Horses took over from oxen in Scottish farms as late as the eighteenth century. They were, in historian Sprott’s words, ‘more expensive to buy and feed, but they were faster and more intelligent’. They were used on some farms until World War II (1939 – 1945) when tractors, which had been introduced in the late nineteenth century, finally took over.

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West Barns Memories

Photographs Decorative arch at Post Office Row, Edinburgh Road, West Barns (Celebrating Queen Victoria’s Visit) 26th Aug, 1878

Print depicting a decorative arch at Post Office Row, Edinburgh Road, West Barns. The village is readying itself for the visit of Queen Victoria. To the left is a row of houses. In the distance are the chimneys of Beltonford Paper Mill.

This row of houses on West Barns main street was built in brick from nearby Seafield Brick and Tile Works. In a district where even the humblest houses were of stone construction, they were innovative for their time, the mid-nineteenth century.

The floral arch was a traditional way of marking important events, common in many towns and villages across East Lothian. It comprises of poles and staves clad in flowers and foliage.

Queen Victoria visited Broxmouth House, to the east of Dunbar, at the invitation of the Duchess of Roxburgh. The Queen was taken on several coach tours in the vicinity. All the villages and towns she passed through were decorated for the occasion.

Photographs Members of the Annandale family sit on a horse-drawn sleigh, at the porch of Bielside House, West Barns, 1880-1899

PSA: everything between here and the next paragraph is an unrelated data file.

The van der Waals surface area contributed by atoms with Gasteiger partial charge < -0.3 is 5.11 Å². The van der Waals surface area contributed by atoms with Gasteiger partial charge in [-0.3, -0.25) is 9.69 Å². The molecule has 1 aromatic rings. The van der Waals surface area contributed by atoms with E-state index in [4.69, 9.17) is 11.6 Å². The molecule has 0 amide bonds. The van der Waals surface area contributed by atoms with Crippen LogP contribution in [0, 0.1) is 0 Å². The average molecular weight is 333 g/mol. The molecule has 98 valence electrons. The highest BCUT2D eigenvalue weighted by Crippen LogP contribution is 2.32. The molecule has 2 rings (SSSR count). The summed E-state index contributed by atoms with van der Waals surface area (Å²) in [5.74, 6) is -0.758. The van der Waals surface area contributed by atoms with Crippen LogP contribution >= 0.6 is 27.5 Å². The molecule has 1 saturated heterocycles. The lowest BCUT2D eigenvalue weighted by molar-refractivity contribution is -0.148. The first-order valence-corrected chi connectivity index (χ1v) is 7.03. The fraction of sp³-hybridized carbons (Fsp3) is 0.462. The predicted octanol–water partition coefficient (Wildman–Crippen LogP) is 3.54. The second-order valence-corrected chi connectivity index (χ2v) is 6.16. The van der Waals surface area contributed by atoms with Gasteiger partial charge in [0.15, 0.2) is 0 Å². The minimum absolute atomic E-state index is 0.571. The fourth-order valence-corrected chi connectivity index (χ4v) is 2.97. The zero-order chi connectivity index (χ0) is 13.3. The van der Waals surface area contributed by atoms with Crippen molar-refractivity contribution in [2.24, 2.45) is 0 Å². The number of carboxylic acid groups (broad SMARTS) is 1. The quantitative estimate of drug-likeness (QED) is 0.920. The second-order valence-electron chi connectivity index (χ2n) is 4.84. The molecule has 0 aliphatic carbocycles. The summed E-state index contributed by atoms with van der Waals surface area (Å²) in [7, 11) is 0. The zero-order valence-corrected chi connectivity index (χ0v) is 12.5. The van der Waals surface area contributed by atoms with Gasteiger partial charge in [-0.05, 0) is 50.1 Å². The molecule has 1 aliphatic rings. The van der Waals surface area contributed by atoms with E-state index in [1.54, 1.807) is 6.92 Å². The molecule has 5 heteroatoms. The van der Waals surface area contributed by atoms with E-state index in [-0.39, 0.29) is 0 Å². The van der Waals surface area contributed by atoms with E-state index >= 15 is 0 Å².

Snow is evident on the ground, and the people on the sleigh have furs on their laps.

Bielside House in West Barns was designed in an Italianate style by Robert Rowand Anderson and built in 1866 as the family home for the proprietors of the Beltonford Paper Works, the Annandales. In 1900s the house was in a near derelict condition and was sold and refurbished, part of the grounds being developed for housing.

Alexander Annandale Junior purchased Bielside after the family firm opened substantial paper works at West Barns. The coachman on the photograph is believed to be Mr Melville (of East Linton) whose son became a noted artist.

Photographs Members of the Annandale family sit on an open landau, at the porch of Bielside House, West Barns, 1880-1899

The house previously had been called Distillery House;,this was before it was purchased by the Annandale family who created a 10 acre Bielside Estate.

Photographs Man and boy, members of the Annandale family, posing for a photograph in front of Bielside House, West Barns, 1880-1899
Photographs A Group of soldiers of The Royal Scots, West Barns, 1914-1919

Postcard depicting a large group of soldiers of The Royal Scots in uniform. Behind them is the shop of W. Purves, grocer at West Barns.

Photographs  Three soldiers from The Royal Scots Territorial Force, West Barns , post 1908-1918

Print depicting three soldiers from the Royal Scots Reserves, West Barns outside Peter Atchison’s house (next to The West Barns Inn).

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West Barns Industries

Photographs Workers at The Maltings in West Barns (British Malt Products Workforce), 1901

Taken the year that the McAdams of British Malt Products opened in West Barns. Those depicted are, back row left to right: Mr Henderson, Peter Fairbairn, remainder unknown. Standing on the extreme left (with the chain) is Ivor McAdam. He was the owner’s youngest son. The lady in the white blouse is Miss Brodie.

Workplace photographs became common in the last years of the nineteenth century. By the Edwardian period a popular theme was a group photograph of workers with their tools and equipment to hand.